Hanoi in progress towards becoming a more liveable city

The Hanoi’s Liberation Day (October 10, 1954) marks a glorious landmark in Vietnam’s history, opening up a new stage of development for the capital city and the whole nation. Chairman of Hanoi municipal People’s Committee Nguyen The Thao has shared with Nhan Dan newspaper Hanoi’s achievements during the last 60 years of construction and development.

Hanoian pupils in the yellow autumn leaves
Hanoian pupils in the yellow autumn leaves

Q: How much has Hanoi changed since the liberation of the capital city 60 years ago?

A: With a thousand-year history, Hanoi has recorded a range of significant socio-economic achievements−especially after its Liberation Day. From a city with small scale consumptions of goods and few production facilities, the capital has become a centre for politics, economics, culture, education, science and technology, and international exchanges.

As one of the nation’s economic engines with population accounting for only 7.84% of the country, Hanoi contributes 10.06% of GDP, 19.73% of State revenue, 9% of exports, 13.5% of industrial production value, 23.5% of investment capital, and 23.5% of total social capital of the country, giving it an important role in national industrialisation and modernisation.

Along with preservation and promotion of historic-cultural values, the capital has witnessed many changes particularly following the implementation of Resolution No. 15 of the 12th National Assembly on the city’s administrative boundary adjustment in 2008. Many new urban areas have been established, in addition to upgrading many commercial centres, major cultural facilities, and modern technical infrastructure. The city has transformed into a typical urban centre in the region.

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An old Hanoi

Q: What parameters is Hanoi is striving to reach to become a more liveable city?

A: A master plan for Hanoi in 2030 with a vision to 2050 was approved by the Prime Minister, with the goal of building a green, cultural, and modern Hanoi. A liveable city must firstly have a good urban infrastructure system. The second factor that should be taken into account is focusing on improving social order and providing leisure and culture for local people.

Q: Could you clarify more about these criteria?

A: To meet the infrastructure requirements, Hanoi has focused on mobilising resources, strengthening investment in upgrading urban infrastructure, and addressing urgent problems such as traffic congestion, flooding, and environmental pollution. At the same time, the city has established leisure and entertainment areas to meet the needs of locals. Currently, the city is focusing on improving the investment environment and promoting administrative reform in order to attract resources for urban infrastructure development. That Hanoi ranked fifth among 63 provinces and cities across the nation in an administration reform index 2013 – the second consecutive year among the top list − is a testament to the efforts by the city.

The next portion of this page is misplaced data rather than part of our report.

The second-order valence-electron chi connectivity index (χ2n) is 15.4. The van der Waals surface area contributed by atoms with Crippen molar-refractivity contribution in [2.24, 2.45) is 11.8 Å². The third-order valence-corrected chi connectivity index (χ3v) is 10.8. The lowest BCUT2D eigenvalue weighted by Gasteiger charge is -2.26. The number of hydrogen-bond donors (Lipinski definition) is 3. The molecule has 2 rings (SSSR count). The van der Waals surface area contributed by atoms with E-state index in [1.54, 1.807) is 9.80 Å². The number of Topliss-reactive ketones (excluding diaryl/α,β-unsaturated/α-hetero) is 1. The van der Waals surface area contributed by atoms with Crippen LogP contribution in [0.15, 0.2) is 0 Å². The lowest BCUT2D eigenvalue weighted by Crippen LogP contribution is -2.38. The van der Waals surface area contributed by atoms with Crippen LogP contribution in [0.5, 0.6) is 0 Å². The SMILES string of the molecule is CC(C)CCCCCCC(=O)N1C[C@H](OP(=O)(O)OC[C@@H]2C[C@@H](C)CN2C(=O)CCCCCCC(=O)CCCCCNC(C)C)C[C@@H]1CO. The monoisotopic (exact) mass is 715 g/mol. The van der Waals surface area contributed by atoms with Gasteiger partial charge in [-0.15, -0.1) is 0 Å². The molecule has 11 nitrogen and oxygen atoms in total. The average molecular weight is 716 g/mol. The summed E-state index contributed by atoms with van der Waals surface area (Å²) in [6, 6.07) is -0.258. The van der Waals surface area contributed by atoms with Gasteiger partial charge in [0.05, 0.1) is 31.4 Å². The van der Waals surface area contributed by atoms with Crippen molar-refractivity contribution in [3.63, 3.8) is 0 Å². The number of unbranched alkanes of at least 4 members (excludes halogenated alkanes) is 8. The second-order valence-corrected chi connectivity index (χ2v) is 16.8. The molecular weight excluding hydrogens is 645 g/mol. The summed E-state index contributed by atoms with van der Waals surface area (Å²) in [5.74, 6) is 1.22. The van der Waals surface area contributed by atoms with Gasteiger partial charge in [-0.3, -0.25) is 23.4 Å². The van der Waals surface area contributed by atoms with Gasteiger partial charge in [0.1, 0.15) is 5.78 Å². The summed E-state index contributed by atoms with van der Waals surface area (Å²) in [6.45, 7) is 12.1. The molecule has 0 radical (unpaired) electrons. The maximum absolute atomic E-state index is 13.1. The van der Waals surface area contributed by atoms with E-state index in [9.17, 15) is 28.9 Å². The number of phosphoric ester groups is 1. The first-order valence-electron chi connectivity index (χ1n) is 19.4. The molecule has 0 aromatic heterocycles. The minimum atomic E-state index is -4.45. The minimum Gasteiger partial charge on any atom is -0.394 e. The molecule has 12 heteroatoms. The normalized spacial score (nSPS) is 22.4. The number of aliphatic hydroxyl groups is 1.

The second element – the cultural and spiritual factor − has been evident in the theme of Hanoi 2014 – the Year for Social Order and Urban Civilisation, focusing on improving discipline and promoting Hanoi’s traditional culture, particularly Hanoians’ civilised and elegant characteristic.

Q: Hanoi has evolved very quickly, yet many people worry that traditional cultural values from a thousand years of history could fade away. What do you think about this?

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A modern capital city

A: There are two objectives that have always been the focus during the city’s development process: conservation and promoting traditional cultural values, in combination with innovation for further development. Preservation of the traditional values of a thousand years of history in Hanoi ​​in the context of today’s development requirements has forced urban management authorities to seek appropriate solutions to resolve conflicts to ensure sustainable development.

In fact, along with the urbanisation and development process, Hanoi has been faced with many challenges including pressures of an increased population; labour and employment issues; overloads to urban infrastructure, transportation, health services, and education; pollution; and destruction of cultural heritage.

Recently, the city has focused on upgrading urban infrastructure. Along with that is the preservation and promotion of its cultural values. However, conservation efforts ​​depend very much on mobilisation of resources, from both the State budget and the community, particularly in the current context of economic difficulties. For that reason, we are looking forward to continue to receive high consensus from the society and attract more resources for construction of a prosperous, civilised and elegant capital city.